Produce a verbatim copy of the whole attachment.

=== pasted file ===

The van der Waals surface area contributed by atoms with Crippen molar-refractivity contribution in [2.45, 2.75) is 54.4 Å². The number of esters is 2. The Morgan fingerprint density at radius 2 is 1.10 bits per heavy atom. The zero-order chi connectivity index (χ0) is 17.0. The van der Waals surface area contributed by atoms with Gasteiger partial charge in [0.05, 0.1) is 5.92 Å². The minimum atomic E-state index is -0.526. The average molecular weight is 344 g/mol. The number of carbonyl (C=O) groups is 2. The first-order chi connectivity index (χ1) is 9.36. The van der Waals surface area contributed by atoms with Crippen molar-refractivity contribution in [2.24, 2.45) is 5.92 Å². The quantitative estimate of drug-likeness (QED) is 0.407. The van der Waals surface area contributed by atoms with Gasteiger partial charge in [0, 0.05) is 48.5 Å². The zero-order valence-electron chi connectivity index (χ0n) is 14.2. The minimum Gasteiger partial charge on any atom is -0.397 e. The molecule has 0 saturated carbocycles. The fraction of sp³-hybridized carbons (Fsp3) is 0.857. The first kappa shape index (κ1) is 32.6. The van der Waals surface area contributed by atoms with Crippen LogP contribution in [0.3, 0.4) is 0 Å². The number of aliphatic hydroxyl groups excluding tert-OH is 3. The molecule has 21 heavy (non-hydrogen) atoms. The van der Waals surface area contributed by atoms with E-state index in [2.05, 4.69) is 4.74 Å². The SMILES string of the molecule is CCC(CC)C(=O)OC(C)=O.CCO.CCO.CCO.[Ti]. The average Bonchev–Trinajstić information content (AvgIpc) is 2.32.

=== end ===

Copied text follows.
The van der Waals surface area contributed by atoms with Crippen molar-refractivity contribution in [2.45, 2.75) is 54.4 Å². The number of esters is 2. The Morgan fingerprint density at radius 2 is 1.10 bits per heavy atom. The zero-order chi connectivity index (χ0) is 17.0. The van der Waals surface area contributed by atoms with Gasteiger partial charge in [0.05, 0.1) is 5.92 Å². The minimum atomic E-state index is -0.526. The average molecular weight is 344 g/mol. The number of carbonyl (C=O) groups is 2. The first-order chi connectivity index (χ1) is 9.36. The van der Waals surface area contributed by atoms with Crippen molar-refractivity contribution in [2.24, 2.45) is 5.92 Å². The quantitative estimate of drug-likeness (QED) is 0.407. The van der Waals surface area contributed by atoms with Gasteiger partial charge in [0, 0.05) is 48.5 Å². The zero-order valence-electron chi connectivity index (χ0n) is 14.2. The minimum Gasteiger partial charge on any atom is -0.397 e. The molecule has 0 saturated carbocycles. The fraction of sp³-hybridized carbons (Fsp3) is 0.857. The first kappa shape index (κ1) is 32.6. The van der Waals surface area contributed by atoms with Crippen LogP contribution in [0.3, 0.4) is 0 Å². The number of aliphatic hydroxyl groups excluding tert-OH is 3. The molecule has 21 heavy (non-hydrogen) atoms. The van der Waals surface area contributed by atoms with E-state index in [2.05, 4.69) is 4.74 Å². The SMILES string of the molecule is CCC(CC)C(=O)OC(C)=O.CCO.CCO.CCO.[Ti]. The average Bonchev–Trinajstić information content (AvgIpc) is 2.32.